Intended for healthcare professionals


Components of placebo effect: randomised controlled trial in patients with irritable bowel syndrome

BMJ 2008; 336 doi: (Published 01 May 2008) Cite this as: BMJ 2008;336:999

Let us call it “Curabo effect”

In their study on components of placebo effects (1), Kaptchuk et al. found that the most robust component of placebo is the patient-physician relationship. Not any patient-physician relationship, of course, but a relationship with definite qualities: “Warmth, empathy, duration of interaction and communication of positive expectation”. Positive expectations, whether communicated to the patient or not, seem to have an independent effect (2,3) and might be especially potent when they are rooted in the doctor’s confidence in the prescribed treatment (4).

The correlation between doctor’s positive expectation and patient progress might indeed be significant enough to deserve a name of its own: The “I-will-cure-this-patient” attitude or, closer to the linguistic rationale of the word placebo: the “curabo effect” (“curabo” means “I will cure” in latin, while “placebo” means “I will please”).

In research conditions, when treatment is given with doubts that it might be only a placebo, the “curabo effect” may be non-operative and non -apparent because it is evenly distributed in the study groups. On the contrary, in the real world practice, when the prescriber is honestly convinced of giving a “verum” treatment with specific effectiveness, the “curabo effect” can develop its full potential.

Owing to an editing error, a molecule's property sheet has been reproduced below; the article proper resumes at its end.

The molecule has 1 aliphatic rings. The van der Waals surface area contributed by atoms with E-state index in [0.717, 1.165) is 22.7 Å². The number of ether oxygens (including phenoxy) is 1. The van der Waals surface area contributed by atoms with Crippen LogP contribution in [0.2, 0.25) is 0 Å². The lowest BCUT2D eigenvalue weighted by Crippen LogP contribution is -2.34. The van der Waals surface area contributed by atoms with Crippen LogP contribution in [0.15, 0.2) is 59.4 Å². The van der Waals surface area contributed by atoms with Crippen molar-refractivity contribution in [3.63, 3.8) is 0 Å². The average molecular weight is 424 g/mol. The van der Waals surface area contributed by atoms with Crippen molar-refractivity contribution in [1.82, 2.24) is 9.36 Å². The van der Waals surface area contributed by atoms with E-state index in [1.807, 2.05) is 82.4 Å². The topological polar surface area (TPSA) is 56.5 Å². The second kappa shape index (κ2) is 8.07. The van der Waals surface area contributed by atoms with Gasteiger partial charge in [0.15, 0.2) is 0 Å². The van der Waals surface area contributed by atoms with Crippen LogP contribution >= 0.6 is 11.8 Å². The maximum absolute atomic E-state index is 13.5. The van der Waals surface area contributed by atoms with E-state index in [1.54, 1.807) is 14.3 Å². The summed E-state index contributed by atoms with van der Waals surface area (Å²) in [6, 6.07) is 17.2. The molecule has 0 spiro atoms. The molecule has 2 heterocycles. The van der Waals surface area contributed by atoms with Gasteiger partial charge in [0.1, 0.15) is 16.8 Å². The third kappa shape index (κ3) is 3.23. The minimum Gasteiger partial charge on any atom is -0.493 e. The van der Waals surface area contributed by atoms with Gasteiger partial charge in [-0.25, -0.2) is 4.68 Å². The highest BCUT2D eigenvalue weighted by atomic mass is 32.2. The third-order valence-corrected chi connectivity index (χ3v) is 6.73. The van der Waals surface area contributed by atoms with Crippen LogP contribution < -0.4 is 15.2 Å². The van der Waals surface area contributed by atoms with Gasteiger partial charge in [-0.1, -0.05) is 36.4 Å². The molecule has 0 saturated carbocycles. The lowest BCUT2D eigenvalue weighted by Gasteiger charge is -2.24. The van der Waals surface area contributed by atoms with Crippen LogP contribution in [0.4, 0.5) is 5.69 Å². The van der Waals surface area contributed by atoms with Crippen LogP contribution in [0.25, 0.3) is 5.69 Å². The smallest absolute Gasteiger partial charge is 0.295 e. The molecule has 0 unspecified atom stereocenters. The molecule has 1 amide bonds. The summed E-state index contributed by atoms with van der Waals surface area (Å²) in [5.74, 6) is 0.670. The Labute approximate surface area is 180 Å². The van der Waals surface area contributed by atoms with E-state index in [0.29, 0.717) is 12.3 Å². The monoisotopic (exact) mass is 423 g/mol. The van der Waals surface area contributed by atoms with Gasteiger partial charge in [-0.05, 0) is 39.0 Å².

(1) Kaptchuk TJ, Kelley JM, Conboy LA, Davis RB, Kerr CE, Jacobson EE, et al. Components of placebo effect: randomised controlled trial in patients with irritable bowel syndrome. BMJ 2008; doi: 10.1136/bmj.39524.439618.25

(2) Priebe S, Gruyters T. The importance of the first three days: predictors of treatment outcome in depressed in-patients. Br J Clin Psychol 1995;34(pt 2):229 –36.

(3) Clarkin JF, Hurt SW, Crilly JL. Therapeutic alliance and hospital treatment outcome. Hosp Community Psychiatry 1987;38:871–5.

(4) Graz B, Wietlisbach V, Porchet F, Vader JP: Prognosis or “Curabo Effect?” Physician Prediction and Patient Outcome of Surgery for Low Back Pain and Sciatica. Spine 2005;30 (12):1448–1452.

Competing interests: None declared

Competing interests: No competing interests

15 April 2008
Bertrand Graz
research fellow
John-Paul Vader
University Institute for Social and Preventive Medicine, Bugnon 17, 1005 Lausanne, Switzerland